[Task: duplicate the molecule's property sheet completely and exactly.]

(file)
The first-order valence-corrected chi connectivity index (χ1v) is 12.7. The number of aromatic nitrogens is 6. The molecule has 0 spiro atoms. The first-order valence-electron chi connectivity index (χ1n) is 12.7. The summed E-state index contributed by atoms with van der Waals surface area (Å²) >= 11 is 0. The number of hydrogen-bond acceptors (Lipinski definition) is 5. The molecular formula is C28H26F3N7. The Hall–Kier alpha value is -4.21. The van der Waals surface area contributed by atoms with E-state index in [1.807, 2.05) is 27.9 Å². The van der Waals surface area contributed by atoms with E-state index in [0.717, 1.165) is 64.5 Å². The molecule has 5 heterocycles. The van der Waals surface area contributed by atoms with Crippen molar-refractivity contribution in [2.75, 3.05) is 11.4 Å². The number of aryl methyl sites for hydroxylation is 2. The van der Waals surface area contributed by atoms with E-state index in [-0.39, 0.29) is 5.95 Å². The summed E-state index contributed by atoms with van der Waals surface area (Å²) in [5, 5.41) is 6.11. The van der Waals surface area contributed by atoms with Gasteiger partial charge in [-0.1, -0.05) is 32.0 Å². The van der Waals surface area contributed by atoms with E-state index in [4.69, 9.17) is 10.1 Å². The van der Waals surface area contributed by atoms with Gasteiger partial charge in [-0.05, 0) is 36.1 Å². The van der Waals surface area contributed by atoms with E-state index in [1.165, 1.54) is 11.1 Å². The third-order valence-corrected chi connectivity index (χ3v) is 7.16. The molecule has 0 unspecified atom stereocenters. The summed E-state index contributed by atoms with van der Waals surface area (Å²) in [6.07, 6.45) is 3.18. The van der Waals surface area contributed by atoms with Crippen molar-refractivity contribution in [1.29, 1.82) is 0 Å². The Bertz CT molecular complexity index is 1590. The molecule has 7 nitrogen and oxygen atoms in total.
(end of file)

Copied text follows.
The first-order valence-corrected chi connectivity index (χ1v) is 12.7. The number of aromatic nitrogens is 6. The molecule has 0 spiro atoms. The first-order valence-electron chi connectivity index (χ1n) is 12.7. The summed E-state index contributed by atoms with van der Waals surface area (Å²) >= 11 is 0. The number of hydrogen-bond acceptors (Lipinski definition) is 5. The molecular formula is C28H26F3N7. The Hall–Kier alpha value is -4.21. The van der Waals surface area contributed by atoms with E-state index in [1.807, 2.05) is 27.9 Å². The van der Waals surface area contributed by atoms with E-state index in [0.717, 1.165) is 64.5 Å². The molecule has 5 heterocycles. The van der Waals surface area contributed by atoms with Crippen molar-refractivity contribution in [2.75, 3.05) is 11.4 Å². The number of aryl methyl sites for hydroxylation is 2. The van der Waals surface area contributed by atoms with E-state index in [-0.39, 0.29) is 5.95 Å². The summed E-state index contributed by atoms with van der Waals surface area (Å²) in [5, 5.41) is 6.11. The van der Waals surface area contributed by atoms with Gasteiger partial charge in [-0.1, -0.05) is 32.0 Å². The van der Waals surface area contributed by atoms with E-state index in [4.69, 9.17) is 10.1 Å². The van der Waals surface area contributed by atoms with Gasteiger partial charge in [-0.05, 0) is 36.1 Å². The van der Waals surface area contributed by atoms with E-state index in [1.165, 1.54) is 11.1 Å². The third-order valence-corrected chi connectivity index (χ3v) is 7.16. The molecule has 0 unspecified atom stereocenters. The summed E-state index contributed by atoms with van der Waals surface area (Å²) in [6.07, 6.45) is 3.18. The van der Waals surface area contributed by atoms with Crippen molar-refractivity contribution in [1.29, 1.82) is 0 Å². The Bertz CT molecular complexity index is 1590. The molecule has 7 nitrogen and oxygen atoms in total.